Saturday, December 21, 2013


Pope Innocent VI was bishop of Rome in the mid-decades of the 14th Century. He was a good hymnologist as well. He authored the beautiful but very brief eucharistic hymn known by its Latin title – "Ave Verum Corpus". It was later put to music by the incomparable Mozart. It goes as follows:

Ave verum corpus, natum de Maria virgine,
Vere passum, immolatum in cruce pro homine,
Cujus latus perforatum vero fluxit sanguine,
Esto nobis praegustatum mortis in examine.
O clemens, o pie,
O dulcis Jesu, fili Mariae.

Hail true body that was born of Mary, the
Virgin, that truly suffered and was offered in
sacrifice on the cross for man and that gave
forth true blood from its pierced side. Be to us
a foretaste of heaven when we are in death’s
agony, kind, loving and gentle Jesus, son of Mary.

The hymn celebrates the truth of things about our Catholic faith, the realities of faith we celebrate throughout the liturgical year. The first line celebrates the reality of the mystery of the Incarnation – "Hail true Body born of the Virgin Mary". The second line celebrates the mystery of the cross – "Hail true Body, truly suffered, sacrificed on the cross for mankind”. The third line continues the theme of the Passion – “Hail true Body whose pierced side flowed with water and blood”. The fourth and final line directly reflects the Eucharist – “Let it be for us a foretaste of heaven when we are in death’s agony”. Jesus whom we call the Christ is no mythical figure. Neither is his heavenly Father who mysteriously identified himself to the prophet Moses in the words "I AM". Neither is his earthly mother who said to Gabriel, "I am the handmaid of the Lord." The Lord Jesus is for real – real in his birth, real in his dying and rising, real in the Eucharist we receive, foreshadowing God’s gift of eternal life. The "Ave Verum Corpus" celebrates these realities.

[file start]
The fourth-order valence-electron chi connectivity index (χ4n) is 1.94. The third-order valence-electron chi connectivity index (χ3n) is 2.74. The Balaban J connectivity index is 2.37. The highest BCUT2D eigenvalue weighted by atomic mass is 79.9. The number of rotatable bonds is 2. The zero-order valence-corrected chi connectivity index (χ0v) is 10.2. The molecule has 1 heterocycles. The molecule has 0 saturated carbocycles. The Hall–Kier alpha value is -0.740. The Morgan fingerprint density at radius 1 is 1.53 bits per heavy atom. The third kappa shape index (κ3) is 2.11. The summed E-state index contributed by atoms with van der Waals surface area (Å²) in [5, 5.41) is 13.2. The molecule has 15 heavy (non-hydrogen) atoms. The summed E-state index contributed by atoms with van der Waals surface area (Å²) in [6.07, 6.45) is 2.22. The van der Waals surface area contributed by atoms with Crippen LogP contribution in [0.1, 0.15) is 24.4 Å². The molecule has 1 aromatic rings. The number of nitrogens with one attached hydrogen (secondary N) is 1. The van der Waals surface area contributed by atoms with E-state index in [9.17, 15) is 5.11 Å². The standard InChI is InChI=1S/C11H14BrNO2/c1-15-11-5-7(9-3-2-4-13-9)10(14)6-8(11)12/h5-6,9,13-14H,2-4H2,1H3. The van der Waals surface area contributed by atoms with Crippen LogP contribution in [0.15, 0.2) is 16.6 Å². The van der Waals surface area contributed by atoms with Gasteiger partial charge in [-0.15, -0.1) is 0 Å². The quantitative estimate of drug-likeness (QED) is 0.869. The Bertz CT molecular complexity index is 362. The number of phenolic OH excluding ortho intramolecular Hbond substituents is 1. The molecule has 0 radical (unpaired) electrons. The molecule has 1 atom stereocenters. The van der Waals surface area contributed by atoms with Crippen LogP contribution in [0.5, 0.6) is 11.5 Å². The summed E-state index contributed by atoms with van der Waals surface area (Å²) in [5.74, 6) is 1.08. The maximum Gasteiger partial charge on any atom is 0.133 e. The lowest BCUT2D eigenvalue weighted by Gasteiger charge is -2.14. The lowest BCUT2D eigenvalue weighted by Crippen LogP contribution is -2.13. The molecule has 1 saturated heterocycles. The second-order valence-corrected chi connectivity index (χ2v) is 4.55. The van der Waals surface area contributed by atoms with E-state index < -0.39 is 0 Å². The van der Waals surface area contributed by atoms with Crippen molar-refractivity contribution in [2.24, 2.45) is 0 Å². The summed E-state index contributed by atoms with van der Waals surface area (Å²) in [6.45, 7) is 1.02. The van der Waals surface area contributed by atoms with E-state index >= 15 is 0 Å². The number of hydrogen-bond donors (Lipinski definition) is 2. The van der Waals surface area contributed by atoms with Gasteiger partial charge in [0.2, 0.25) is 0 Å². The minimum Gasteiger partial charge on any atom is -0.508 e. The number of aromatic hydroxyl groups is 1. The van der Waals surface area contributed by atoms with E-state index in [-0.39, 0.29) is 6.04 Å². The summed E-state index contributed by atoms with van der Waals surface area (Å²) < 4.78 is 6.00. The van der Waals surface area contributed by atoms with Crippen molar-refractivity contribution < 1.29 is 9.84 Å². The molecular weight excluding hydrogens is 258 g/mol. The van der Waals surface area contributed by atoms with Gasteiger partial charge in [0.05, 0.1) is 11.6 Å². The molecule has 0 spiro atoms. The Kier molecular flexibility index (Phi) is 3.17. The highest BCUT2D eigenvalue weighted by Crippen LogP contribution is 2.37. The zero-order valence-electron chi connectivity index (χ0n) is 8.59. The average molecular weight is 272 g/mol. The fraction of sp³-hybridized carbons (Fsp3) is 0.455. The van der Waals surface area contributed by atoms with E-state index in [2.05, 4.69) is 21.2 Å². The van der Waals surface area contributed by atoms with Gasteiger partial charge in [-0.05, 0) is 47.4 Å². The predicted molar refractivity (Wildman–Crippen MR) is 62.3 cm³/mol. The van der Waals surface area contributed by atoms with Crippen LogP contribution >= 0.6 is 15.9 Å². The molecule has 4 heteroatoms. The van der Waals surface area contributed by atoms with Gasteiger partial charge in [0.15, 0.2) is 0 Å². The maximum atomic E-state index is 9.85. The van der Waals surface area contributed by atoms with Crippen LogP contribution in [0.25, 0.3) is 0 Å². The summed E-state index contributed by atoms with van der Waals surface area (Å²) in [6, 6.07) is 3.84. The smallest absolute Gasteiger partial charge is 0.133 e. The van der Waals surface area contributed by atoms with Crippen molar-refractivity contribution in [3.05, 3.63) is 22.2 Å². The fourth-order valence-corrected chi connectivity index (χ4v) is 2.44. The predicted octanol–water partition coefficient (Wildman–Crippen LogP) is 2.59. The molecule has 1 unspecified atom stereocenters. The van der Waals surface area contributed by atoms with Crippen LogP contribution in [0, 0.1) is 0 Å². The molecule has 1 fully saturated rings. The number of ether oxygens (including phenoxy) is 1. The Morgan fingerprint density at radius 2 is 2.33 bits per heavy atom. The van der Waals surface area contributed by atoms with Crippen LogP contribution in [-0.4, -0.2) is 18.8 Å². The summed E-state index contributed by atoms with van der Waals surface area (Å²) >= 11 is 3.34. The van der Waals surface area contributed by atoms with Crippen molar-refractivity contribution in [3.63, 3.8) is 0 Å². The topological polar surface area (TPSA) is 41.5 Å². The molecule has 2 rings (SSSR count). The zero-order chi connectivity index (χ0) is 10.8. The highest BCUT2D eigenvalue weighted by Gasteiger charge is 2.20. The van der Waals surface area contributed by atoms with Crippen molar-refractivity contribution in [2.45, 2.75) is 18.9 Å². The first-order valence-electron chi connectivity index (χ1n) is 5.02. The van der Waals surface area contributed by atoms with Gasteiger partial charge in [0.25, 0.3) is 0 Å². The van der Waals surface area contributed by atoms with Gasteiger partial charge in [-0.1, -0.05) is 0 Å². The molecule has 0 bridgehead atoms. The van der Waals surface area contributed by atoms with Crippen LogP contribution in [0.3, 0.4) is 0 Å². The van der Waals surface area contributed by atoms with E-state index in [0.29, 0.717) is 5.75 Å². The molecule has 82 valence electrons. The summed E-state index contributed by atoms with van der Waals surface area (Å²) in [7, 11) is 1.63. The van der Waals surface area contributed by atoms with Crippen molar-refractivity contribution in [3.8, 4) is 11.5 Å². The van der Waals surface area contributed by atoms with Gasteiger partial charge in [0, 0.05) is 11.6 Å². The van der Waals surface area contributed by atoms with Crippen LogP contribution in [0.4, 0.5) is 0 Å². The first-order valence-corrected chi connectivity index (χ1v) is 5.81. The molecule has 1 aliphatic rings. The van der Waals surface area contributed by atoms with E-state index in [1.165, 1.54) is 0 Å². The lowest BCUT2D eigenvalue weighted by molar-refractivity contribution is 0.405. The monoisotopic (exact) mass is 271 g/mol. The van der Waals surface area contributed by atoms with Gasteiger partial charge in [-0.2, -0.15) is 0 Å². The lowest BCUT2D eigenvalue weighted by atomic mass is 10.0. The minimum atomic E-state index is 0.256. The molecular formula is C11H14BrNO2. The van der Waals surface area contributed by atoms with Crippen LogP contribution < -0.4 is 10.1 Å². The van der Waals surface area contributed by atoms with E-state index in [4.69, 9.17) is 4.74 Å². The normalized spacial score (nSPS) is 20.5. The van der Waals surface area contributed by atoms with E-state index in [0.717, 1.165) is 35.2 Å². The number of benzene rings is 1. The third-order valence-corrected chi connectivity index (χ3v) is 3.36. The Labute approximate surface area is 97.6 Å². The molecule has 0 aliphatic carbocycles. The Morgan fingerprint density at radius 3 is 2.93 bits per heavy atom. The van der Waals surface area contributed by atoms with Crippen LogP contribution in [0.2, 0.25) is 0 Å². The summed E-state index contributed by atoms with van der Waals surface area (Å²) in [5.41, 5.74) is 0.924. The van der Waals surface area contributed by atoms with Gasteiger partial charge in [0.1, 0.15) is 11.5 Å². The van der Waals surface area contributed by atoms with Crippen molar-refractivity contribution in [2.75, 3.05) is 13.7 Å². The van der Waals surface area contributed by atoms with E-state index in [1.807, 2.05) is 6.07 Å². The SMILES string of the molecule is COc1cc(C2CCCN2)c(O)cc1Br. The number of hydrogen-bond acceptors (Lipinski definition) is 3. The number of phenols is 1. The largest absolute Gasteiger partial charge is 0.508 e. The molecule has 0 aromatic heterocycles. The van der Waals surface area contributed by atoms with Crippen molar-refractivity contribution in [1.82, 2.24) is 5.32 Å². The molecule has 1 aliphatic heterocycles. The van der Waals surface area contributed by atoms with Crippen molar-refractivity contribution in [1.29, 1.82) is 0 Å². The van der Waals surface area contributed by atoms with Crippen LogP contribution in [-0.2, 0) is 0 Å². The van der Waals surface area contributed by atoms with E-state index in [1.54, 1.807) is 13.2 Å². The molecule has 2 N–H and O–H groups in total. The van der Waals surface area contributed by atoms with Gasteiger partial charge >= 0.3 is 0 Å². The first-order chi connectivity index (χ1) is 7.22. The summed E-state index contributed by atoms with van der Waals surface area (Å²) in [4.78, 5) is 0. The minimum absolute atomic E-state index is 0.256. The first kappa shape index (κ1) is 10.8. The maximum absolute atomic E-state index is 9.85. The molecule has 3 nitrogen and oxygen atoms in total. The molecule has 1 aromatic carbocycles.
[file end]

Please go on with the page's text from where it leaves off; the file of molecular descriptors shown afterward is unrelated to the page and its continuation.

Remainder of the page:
For an Advent meditation, I would call your attention to the prayer that opened our liturgy on the Fourth Sunday of Advent. We said to God our Father – "Fill our hearts with your love, and as you revealed to us the coming of your Son as man, so lead us through his suffering and death to the glory of his resurrection". Any welcoming of the Lord at Christmas carries with it the acceptance of Christ’s cross.